Meters of sea rise not feet. 4 killed in Alstead.  Change is coming so much faster than we ever thought. Rocks rolling down the river like thunder. The most incredible amount of water. It moved our house.


Vermont As Refuge, Earth Day 2016 Speech for Vermont Department of Natural Resources

What most defines our home here in Vermont is that we have nurtured many different kinds of relationships to place- for some it’s about food and fiber, for others it’s about biodiversity, or about energy production, and for others it’s about recreation- and these different ways of connecting to the land, in turn, have nurtured and protected our relationships to one another, which –in equal turn- makes more possible our ability to talk with one another in difficult times, to keep our democracy going.

I want to live in a Vermont where each generation is encouraged to name and solve its problems.  Sustaining our relationships to this place confronts our generation’s most profound challenges:  disconnection, destruction, loss of self-determination, global systems that don’t respect small places, how to neighbor really well.  Read more …

Obligations and Opportunities for the Next Generation, 2015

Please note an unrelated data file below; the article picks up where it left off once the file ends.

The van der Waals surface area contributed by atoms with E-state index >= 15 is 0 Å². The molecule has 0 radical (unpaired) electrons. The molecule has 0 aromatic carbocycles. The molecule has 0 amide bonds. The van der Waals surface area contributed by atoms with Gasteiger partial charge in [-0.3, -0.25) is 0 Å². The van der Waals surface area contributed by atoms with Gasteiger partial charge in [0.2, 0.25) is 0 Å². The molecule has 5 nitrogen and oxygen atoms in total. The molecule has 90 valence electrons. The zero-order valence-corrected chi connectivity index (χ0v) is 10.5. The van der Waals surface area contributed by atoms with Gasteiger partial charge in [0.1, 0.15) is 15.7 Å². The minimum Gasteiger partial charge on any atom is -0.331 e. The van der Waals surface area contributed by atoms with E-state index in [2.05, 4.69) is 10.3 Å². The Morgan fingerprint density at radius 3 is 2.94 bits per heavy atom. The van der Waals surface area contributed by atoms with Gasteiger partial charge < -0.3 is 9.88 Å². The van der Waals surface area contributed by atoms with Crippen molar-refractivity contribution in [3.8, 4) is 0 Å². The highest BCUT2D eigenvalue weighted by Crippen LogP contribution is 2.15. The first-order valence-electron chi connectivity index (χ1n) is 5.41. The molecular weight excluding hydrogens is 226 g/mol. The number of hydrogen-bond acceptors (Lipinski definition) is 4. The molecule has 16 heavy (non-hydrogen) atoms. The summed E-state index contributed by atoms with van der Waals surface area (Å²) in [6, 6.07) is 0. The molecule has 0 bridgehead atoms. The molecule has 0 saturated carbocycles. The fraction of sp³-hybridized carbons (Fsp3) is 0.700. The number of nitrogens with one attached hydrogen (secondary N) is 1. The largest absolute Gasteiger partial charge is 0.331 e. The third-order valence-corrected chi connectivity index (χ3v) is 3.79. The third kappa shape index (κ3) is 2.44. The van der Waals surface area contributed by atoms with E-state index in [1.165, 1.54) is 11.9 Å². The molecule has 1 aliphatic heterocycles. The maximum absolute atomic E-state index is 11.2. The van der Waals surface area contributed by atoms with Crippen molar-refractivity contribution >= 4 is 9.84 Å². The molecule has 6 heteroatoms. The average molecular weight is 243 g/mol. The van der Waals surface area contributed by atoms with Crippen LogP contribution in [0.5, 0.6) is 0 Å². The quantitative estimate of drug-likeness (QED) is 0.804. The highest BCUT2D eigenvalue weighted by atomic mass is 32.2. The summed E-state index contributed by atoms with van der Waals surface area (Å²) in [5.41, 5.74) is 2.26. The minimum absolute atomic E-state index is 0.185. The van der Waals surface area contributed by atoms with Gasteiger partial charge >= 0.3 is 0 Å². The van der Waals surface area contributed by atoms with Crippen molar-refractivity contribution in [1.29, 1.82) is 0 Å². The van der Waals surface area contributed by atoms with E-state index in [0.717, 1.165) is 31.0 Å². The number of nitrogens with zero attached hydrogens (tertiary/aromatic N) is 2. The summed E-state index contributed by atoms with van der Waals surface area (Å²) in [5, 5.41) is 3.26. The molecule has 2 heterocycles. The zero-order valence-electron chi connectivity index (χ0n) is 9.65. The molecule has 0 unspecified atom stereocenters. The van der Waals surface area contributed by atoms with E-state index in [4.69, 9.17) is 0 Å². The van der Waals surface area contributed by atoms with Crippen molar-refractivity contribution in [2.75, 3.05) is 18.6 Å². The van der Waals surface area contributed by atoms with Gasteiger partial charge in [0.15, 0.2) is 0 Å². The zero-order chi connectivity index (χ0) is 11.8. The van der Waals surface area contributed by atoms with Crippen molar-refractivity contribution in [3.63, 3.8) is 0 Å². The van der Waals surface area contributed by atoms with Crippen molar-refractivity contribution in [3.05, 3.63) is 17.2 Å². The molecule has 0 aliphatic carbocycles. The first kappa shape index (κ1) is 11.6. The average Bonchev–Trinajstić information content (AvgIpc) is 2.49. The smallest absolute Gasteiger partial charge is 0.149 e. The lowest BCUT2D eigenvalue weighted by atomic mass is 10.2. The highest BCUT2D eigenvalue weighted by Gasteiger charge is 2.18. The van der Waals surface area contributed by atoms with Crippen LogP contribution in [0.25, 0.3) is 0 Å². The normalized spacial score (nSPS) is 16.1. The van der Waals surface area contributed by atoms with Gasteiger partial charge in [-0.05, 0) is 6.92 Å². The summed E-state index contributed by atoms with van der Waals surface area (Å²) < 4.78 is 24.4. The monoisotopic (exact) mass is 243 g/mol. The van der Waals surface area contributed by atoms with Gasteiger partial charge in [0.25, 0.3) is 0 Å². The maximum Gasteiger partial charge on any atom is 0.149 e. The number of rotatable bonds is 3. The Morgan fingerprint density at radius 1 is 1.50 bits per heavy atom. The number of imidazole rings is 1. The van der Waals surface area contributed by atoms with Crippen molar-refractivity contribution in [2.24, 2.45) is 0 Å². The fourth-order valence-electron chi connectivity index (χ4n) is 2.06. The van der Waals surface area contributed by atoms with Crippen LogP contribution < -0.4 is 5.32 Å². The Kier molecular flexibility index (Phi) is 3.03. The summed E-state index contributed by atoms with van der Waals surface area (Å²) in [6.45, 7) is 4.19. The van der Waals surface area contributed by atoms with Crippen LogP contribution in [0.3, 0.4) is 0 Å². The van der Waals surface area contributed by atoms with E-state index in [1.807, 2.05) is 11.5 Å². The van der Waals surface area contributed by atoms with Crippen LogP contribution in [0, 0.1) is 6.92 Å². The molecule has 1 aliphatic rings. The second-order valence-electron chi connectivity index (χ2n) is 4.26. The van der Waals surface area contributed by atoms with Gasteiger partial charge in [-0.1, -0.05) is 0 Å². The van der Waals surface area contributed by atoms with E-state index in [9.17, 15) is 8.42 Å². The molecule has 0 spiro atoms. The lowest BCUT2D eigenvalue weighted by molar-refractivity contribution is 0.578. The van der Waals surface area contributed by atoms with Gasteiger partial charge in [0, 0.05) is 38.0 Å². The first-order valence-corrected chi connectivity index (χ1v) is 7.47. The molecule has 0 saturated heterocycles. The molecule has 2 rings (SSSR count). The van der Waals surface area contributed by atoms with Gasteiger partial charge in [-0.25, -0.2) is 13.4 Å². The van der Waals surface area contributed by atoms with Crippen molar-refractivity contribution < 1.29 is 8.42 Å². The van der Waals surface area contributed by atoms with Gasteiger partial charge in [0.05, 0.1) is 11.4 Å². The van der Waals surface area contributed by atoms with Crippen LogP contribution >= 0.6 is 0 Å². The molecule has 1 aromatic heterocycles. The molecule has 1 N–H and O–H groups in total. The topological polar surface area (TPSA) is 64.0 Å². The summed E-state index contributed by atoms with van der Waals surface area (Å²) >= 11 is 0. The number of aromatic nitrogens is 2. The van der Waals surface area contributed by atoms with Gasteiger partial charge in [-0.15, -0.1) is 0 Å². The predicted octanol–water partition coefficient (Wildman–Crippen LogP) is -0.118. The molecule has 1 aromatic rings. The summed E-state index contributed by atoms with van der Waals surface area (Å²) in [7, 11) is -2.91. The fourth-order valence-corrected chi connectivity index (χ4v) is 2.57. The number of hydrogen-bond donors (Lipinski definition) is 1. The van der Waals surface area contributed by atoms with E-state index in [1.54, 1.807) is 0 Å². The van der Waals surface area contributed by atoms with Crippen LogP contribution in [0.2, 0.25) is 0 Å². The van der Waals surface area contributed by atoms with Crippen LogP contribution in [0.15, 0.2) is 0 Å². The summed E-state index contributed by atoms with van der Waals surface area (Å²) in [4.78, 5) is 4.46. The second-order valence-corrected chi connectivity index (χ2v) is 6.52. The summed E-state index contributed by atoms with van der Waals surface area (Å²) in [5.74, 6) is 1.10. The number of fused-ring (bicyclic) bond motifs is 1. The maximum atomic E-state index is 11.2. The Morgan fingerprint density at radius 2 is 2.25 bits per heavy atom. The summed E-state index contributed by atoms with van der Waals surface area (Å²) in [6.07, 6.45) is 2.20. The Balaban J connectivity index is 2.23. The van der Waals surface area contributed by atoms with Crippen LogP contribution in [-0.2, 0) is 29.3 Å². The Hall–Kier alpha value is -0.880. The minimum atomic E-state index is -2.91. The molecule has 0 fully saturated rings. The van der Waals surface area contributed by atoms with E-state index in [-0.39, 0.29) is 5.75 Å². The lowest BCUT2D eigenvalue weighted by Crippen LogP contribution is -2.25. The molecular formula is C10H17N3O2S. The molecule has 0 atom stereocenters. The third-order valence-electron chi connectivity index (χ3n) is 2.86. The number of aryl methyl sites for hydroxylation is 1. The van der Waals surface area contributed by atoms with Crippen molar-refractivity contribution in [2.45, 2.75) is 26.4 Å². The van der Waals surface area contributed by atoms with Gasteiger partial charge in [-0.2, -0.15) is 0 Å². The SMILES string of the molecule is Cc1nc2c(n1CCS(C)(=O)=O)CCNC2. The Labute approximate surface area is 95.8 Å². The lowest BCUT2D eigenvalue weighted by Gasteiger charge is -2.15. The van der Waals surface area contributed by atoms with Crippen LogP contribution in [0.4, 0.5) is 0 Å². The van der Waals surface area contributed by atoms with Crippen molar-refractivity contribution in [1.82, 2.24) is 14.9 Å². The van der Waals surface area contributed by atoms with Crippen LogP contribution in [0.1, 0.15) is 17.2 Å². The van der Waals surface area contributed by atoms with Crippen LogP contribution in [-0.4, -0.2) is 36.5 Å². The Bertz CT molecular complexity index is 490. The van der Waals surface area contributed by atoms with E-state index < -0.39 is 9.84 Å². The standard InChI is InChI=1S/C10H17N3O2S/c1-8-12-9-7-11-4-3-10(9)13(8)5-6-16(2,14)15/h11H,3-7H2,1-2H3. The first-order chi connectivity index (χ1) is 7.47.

Colby College, Waterville, Maine

This year, violence on our planet created 60 million refugees: highest point since WWII. Global climate change is affecting our physical home as well all the cultures that live here. In 2015, artic sea ice reached its minimum extent. Whether you agree or not with the impacts of climate change, this is indisputable: that all of these very serious problems affect some people far more than others.

How do we meet our responsibility to manage this place together? In these times of strife, what transcends and connects? How do we stay in relationship so that there’s a hope for us to make the most important decisions of our generation with wisdom and care?

Today, our nation is having a conversation about the challenge of living together with our differences in skin color and the size of our wallets. This is the moment we’re in. What is the promise of conservation to these times?

My generation has worked very hard and successfully at conservation 1.0 to create the 110,000 protected areas across the globe. It is your generation’s obligation to employ those places to foster new relationships, new ethics, and new culture.

Like Muir, we often saw things narrowly. We created that 4 quadrant map. You will need to think and act holistically, relationally and you will need to destroy that map.

How to do that? I have several ideas for you…

Read more here

Innovation and Evolution of Conservation in New Hampshire, 2014

Concord, New Hampshire

"The best way to protect something for 1,000 years is to help people to feel connected to it, to belong to it, to love it."